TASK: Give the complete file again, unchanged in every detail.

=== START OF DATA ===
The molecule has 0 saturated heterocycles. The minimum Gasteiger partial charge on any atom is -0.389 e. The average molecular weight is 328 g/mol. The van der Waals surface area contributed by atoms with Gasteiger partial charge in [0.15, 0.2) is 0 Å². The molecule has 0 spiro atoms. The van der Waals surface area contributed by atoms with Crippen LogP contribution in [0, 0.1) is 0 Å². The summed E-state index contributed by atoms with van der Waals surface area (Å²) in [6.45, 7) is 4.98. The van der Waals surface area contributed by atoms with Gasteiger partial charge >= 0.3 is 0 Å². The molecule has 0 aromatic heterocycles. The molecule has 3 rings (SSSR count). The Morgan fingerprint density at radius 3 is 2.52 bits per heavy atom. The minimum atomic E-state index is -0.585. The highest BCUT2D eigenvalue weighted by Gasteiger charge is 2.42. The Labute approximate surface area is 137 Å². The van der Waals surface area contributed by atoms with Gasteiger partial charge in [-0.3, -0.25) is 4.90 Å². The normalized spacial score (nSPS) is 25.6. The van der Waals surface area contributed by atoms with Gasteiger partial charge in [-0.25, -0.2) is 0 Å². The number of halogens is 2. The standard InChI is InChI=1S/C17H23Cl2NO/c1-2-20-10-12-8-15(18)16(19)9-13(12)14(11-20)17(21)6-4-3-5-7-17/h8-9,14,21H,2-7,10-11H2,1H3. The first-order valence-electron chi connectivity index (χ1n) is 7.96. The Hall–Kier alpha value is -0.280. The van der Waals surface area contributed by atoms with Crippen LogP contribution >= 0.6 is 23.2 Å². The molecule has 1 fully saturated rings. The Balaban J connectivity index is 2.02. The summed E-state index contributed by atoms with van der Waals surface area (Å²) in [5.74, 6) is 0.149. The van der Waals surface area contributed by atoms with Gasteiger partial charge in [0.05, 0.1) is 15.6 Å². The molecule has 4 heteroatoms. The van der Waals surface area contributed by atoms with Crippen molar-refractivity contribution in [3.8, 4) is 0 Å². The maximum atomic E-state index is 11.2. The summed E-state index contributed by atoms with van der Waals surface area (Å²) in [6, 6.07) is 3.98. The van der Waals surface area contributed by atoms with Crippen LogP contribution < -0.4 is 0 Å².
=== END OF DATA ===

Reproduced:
The molecule has 0 saturated heterocycles. The minimum Gasteiger partial charge on any atom is -0.389 e. The average molecular weight is 328 g/mol. The van der Waals surface area contributed by atoms with Gasteiger partial charge in [0.15, 0.2) is 0 Å². The molecule has 0 spiro atoms. The van der Waals surface area contributed by atoms with Crippen LogP contribution in [0, 0.1) is 0 Å². The summed E-state index contributed by atoms with van der Waals surface area (Å²) in [6.45, 7) is 4.98. The van der Waals surface area contributed by atoms with Gasteiger partial charge >= 0.3 is 0 Å². The molecule has 0 aromatic heterocycles. The molecule has 3 rings (SSSR count). The Morgan fingerprint density at radius 3 is 2.52 bits per heavy atom. The minimum atomic E-state index is -0.585. The highest BCUT2D eigenvalue weighted by Gasteiger charge is 2.42. The Labute approximate surface area is 137 Å². The van der Waals surface area contributed by atoms with Gasteiger partial charge in [-0.3, -0.25) is 4.90 Å². The normalized spacial score (nSPS) is 25.6. The van der Waals surface area contributed by atoms with Gasteiger partial charge in [-0.25, -0.2) is 0 Å². The number of halogens is 2. The standard InChI is InChI=1S/C17H23Cl2NO/c1-2-20-10-12-8-15(18)16(19)9-13(12)14(11-20)17(21)6-4-3-5-7-17/h8-9,14,21H,2-7,10-11H2,1H3. The first-order valence-electron chi connectivity index (χ1n) is 7.96. The Hall–Kier alpha value is -0.280. The van der Waals surface area contributed by atoms with Crippen LogP contribution >= 0.6 is 23.2 Å². The molecule has 1 fully saturated rings. The Balaban J connectivity index is 2.02. The summed E-state index contributed by atoms with van der Waals surface area (Å²) in [5.74, 6) is 0.149. The van der Waals surface area contributed by atoms with Gasteiger partial charge in [0.05, 0.1) is 15.6 Å². The molecule has 4 heteroatoms. The van der Waals surface area contributed by atoms with Crippen molar-refractivity contribution in [3.8, 4) is 0 Å². The maximum atomic E-state index is 11.2. The summed E-state index contributed by atoms with van der Waals surface area (Å²) in [6, 6.07) is 3.98. The van der Waals surface area contributed by atoms with Crippen LogP contribution < -0.4 is 0 Å².